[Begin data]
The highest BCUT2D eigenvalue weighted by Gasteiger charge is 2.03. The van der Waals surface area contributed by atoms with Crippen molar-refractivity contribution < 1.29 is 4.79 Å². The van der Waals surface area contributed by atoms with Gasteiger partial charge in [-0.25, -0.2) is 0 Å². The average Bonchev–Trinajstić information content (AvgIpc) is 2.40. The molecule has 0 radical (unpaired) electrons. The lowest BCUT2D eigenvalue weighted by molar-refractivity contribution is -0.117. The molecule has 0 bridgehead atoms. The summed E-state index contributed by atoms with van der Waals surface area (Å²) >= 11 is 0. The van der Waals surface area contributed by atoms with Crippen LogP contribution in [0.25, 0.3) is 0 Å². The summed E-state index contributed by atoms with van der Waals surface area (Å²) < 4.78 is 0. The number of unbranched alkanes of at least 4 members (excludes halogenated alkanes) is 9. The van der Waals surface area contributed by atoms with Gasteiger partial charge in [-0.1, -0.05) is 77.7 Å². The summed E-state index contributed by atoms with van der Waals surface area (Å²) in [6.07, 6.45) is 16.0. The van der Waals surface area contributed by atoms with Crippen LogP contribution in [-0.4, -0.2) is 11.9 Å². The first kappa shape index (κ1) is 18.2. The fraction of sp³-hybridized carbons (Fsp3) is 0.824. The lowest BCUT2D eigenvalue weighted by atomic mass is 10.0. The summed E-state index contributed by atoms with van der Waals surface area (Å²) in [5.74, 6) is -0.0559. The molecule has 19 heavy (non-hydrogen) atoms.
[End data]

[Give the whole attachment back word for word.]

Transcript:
The highest BCUT2D eigenvalue weighted by Gasteiger charge is 2.03. The van der Waals surface area contributed by atoms with Crippen molar-refractivity contribution < 1.29 is 4.79 Å². The van der Waals surface area contributed by atoms with Gasteiger partial charge in [-0.25, -0.2) is 0 Å². The average Bonchev–Trinajstić information content (AvgIpc) is 2.40. The molecule has 0 radical (unpaired) electrons. The lowest BCUT2D eigenvalue weighted by molar-refractivity contribution is -0.117. The molecule has 0 bridgehead atoms. The summed E-state index contributed by atoms with van der Waals surface area (Å²) >= 11 is 0. The van der Waals surface area contributed by atoms with Crippen LogP contribution in [0.25, 0.3) is 0 Å². The summed E-state index contributed by atoms with van der Waals surface area (Å²) < 4.78 is 0. The number of unbranched alkanes of at least 4 members (excludes halogenated alkanes) is 9. The van der Waals surface area contributed by atoms with Gasteiger partial charge in [-0.1, -0.05) is 77.7 Å². The summed E-state index contributed by atoms with van der Waals surface area (Å²) in [6.07, 6.45) is 16.0. The van der Waals surface area contributed by atoms with Crippen LogP contribution in [-0.4, -0.2) is 11.9 Å². The first kappa shape index (κ1) is 18.2. The fraction of sp³-hybridized carbons (Fsp3) is 0.824. The lowest BCUT2D eigenvalue weighted by atomic mass is 10.0. The summed E-state index contributed by atoms with van der Waals surface area (Å²) in [5.74, 6) is -0.0559. The molecule has 19 heavy (non-hydrogen) atoms.